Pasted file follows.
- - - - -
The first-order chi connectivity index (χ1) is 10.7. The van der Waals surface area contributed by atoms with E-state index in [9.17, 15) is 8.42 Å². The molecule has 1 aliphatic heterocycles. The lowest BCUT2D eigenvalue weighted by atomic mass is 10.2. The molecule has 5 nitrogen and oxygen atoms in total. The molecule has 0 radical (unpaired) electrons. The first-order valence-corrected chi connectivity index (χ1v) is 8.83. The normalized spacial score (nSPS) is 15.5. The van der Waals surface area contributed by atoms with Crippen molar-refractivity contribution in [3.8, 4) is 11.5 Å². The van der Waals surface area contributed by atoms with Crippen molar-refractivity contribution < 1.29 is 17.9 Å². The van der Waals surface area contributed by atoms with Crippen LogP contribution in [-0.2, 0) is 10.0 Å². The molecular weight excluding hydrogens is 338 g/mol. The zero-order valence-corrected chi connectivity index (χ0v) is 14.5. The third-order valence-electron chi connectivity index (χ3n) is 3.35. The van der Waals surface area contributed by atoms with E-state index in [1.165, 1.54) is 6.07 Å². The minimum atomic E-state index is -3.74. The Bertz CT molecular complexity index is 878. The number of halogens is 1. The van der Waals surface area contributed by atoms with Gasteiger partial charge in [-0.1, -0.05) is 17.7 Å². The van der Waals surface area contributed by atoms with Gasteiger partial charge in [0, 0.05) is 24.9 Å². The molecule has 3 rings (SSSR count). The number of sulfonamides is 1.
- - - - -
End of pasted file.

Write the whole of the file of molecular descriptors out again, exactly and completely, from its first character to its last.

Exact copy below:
The first-order chi connectivity index (χ1) is 10.7. The van der Waals surface area contributed by atoms with E-state index in [9.17, 15) is 8.42 Å². The molecule has 1 aliphatic heterocycles. The lowest BCUT2D eigenvalue weighted by atomic mass is 10.2. The molecule has 5 nitrogen and oxygen atoms in total. The molecule has 0 radical (unpaired) electrons. The first-order valence-corrected chi connectivity index (χ1v) is 8.83. The normalized spacial score (nSPS) is 15.5. The van der Waals surface area contributed by atoms with Crippen molar-refractivity contribution in [3.8, 4) is 11.5 Å². The van der Waals surface area contributed by atoms with Crippen molar-refractivity contribution < 1.29 is 17.9 Å². The van der Waals surface area contributed by atoms with Crippen LogP contribution in [-0.2, 0) is 10.0 Å². The molecular weight excluding hydrogens is 338 g/mol. The zero-order valence-corrected chi connectivity index (χ0v) is 14.5. The third-order valence-electron chi connectivity index (χ3n) is 3.35. The van der Waals surface area contributed by atoms with E-state index in [1.165, 1.54) is 6.07 Å². The minimum atomic E-state index is -3.74. The Bertz CT molecular complexity index is 878. The number of halogens is 1. The van der Waals surface area contributed by atoms with Gasteiger partial charge in [-0.1, -0.05) is 17.7 Å². The van der Waals surface area contributed by atoms with Gasteiger partial charge in [0, 0.05) is 24.9 Å². The molecule has 3 rings (SSSR count). The number of sulfonamides is 1.